Tender Is the Night | Study Guide

F. Scott Fitzgerald

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F. Scott Fitzgerald | Biography

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Early Life

Francis Scott Key Fitzgerald was born on September 24, 1896, in St. Paul, Minnesota. His father was an unsuccessful businessman, so the family lived off Fitzgerald's mother's sizable inheritance. His mother's wealth provided opportunities for young Fitzgerald to mingle with the social elite in his hometown, but the family wasn't quite rich enough to be welcomed into the highest class of the social hierarchy.

Rise to Prominence

Much like Dick Diver's character in Tender Is the Night, Fitzgerald left his hometown for a top-notch education. Fitzgerald attended Princeton; Dick attended Johns Hopkins and was then a Rhodes scholar. Both also joined the army. When Fitzgerald was 22, he fell in love with socialite Zelda Sayre, a judge's daughter. Although Zelda claimed to love Fitzgerald, she refused to marry him until he was rich. It wasn't until Fitzgerald published his first novel, This Side of Paradise (1920), that Zelda deemed him appropriate to marry. This Side of Paradise, published when Fitzgerald was only 24, famously investigated the influence of World War I (1914–18) on his generation.

Both young and beautiful, the Fitzgeralds were known for their style, sophistication, and hard partying. They became icons of the 1920s, trendsetters of the Jazz Age who drank and danced their way across Europe and America, as Fitzgerald churned out short stories to finance their expensive lifestyle. The press treated them as celebrities and followed their tumultuous marriage closely. During this time, the publication of The Beautiful and the Damned (1922), then The Great Gatsby three years later, further cemented Fitzgerald's fame.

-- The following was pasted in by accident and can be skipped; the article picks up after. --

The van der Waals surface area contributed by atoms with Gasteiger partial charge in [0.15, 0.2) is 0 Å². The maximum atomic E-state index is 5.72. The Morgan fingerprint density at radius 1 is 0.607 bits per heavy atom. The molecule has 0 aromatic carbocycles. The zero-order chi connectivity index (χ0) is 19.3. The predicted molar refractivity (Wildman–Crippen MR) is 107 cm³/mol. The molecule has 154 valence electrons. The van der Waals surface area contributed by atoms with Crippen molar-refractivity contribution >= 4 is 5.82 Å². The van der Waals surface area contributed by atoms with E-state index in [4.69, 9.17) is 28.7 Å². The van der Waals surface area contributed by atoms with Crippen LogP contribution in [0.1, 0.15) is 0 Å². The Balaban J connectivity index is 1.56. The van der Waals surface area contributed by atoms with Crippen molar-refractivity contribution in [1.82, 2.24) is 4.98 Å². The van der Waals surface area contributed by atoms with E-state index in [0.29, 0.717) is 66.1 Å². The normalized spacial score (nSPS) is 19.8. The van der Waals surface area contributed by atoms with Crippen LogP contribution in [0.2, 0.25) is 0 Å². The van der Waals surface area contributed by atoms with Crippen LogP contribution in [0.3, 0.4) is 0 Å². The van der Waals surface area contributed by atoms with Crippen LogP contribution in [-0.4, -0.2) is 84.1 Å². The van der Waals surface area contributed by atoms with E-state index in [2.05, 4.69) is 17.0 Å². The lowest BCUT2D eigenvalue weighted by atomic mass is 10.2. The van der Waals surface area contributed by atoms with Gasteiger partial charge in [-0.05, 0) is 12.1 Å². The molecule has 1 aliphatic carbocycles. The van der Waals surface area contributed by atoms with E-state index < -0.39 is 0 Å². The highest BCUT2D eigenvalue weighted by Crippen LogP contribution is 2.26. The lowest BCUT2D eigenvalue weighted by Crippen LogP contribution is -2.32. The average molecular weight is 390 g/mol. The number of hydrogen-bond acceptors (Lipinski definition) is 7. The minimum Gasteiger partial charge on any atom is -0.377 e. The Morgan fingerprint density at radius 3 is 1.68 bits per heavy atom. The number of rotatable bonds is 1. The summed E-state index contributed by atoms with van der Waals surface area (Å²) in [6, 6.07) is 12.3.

The Cost of Fame

As Fitzgerald's writing career blossomed, he and his wife enjoyed their celebrity with lavish parties, heavy drinking, and extensive travels. This life, however, was not as glamorous as it seemed. Fitzgerald achieved his literary fame at the young age of 24, and as a result he suffered from the excesses of his era—alcoholism and financial troubles. Zelda, like Nicole Diver in Tender Is the Night, suffered from mental illness. By the 1930s, Fitzgerald was an alcoholic, and Zelda was committed to a sanitarium after a serious mental breakdown. Fitzgerald's last completed novel, Tender Is the Night (1934) was criticized and failed to sell well. He attempted to reinvent his career and became a modestly successful screenwriter. On December 21, 1940, he died suddenly of a heart attack in California before he could complete his final novel, The Last Tycoon.

Literary Legacy

By the time of Fitzgerald's death at age 44, the author was largely forgotten. However, after the United States entered World War II, a group called the Council on Books in Wartime decided to improve the morale of the armed services by providing them novels to read. The Great Gatsby was one of the titles chosen, and its inclusion radically affected the novel's popularity and sales. Since Fitzgerald's death critics have also come to view Tender Is the Night as one of the finest novels of the 20th century, a great example of modernism and a tribute to the Jazz Age.

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